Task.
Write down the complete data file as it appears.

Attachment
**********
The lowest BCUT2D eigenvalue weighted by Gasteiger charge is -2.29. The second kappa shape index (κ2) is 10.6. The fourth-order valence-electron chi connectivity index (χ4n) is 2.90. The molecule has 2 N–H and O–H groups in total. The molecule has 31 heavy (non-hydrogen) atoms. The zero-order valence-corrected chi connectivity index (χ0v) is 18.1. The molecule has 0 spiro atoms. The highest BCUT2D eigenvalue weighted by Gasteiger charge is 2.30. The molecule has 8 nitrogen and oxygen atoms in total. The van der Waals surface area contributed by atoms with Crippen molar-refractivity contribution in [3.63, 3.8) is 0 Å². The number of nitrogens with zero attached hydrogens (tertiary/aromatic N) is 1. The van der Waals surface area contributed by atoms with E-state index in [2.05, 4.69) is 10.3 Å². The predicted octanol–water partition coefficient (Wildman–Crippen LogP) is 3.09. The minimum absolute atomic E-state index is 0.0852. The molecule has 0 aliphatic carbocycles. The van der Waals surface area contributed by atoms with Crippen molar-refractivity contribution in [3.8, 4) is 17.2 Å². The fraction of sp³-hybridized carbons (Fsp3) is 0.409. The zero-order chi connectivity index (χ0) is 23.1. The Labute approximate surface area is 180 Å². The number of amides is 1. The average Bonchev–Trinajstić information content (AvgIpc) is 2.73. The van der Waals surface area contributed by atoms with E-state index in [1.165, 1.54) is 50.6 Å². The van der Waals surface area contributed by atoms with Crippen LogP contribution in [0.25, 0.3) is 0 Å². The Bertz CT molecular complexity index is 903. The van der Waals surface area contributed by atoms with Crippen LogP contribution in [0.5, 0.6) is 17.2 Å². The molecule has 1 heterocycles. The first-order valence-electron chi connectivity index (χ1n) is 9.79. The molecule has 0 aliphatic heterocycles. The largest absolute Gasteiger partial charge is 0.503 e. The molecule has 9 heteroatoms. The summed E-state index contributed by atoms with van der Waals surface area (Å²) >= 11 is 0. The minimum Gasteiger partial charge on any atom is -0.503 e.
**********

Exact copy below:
The lowest BCUT2D eigenvalue weighted by Gasteiger charge is -2.29. The second kappa shape index (κ2) is 10.6. The fourth-order valence-electron chi connectivity index (χ4n) is 2.90. The molecule has 2 N–H and O–H groups in total. The molecule has 31 heavy (non-hydrogen) atoms. The zero-order valence-corrected chi connectivity index (χ0v) is 18.1. The molecule has 0 spiro atoms. The highest BCUT2D eigenvalue weighted by Gasteiger charge is 2.30. The molecule has 8 nitrogen and oxygen atoms in total. The van der Waals surface area contributed by atoms with Crippen molar-refractivity contribution in [3.63, 3.8) is 0 Å². The number of nitrogens with zero attached hydrogens (tertiary/aromatic N) is 1. The van der Waals surface area contributed by atoms with E-state index in [2.05, 4.69) is 10.3 Å². The predicted octanol–water partition coefficient (Wildman–Crippen LogP) is 3.09. The minimum absolute atomic E-state index is 0.0852. The molecule has 0 aliphatic carbocycles. The van der Waals surface area contributed by atoms with Crippen molar-refractivity contribution in [3.8, 4) is 17.2 Å². The fraction of sp³-hybridized carbons (Fsp3) is 0.409. The zero-order chi connectivity index (χ0) is 23.1. The Labute approximate surface area is 180 Å². The number of amides is 1. The average Bonchev–Trinajstić information content (AvgIpc) is 2.73. The van der Waals surface area contributed by atoms with E-state index in [1.165, 1.54) is 50.6 Å². The van der Waals surface area contributed by atoms with Crippen LogP contribution in [0.25, 0.3) is 0 Å². The Bertz CT molecular complexity index is 903. The van der Waals surface area contributed by atoms with Crippen LogP contribution in [0.5, 0.6) is 17.2 Å². The molecule has 1 heterocycles. The first-order valence-electron chi connectivity index (χ1n) is 9.79. The molecule has 0 aliphatic heterocycles. The largest absolute Gasteiger partial charge is 0.503 e. The molecule has 9 heteroatoms. The summed E-state index contributed by atoms with van der Waals surface area (Å²) >= 11 is 0. The minimum Gasteiger partial charge on any atom is -0.503 e.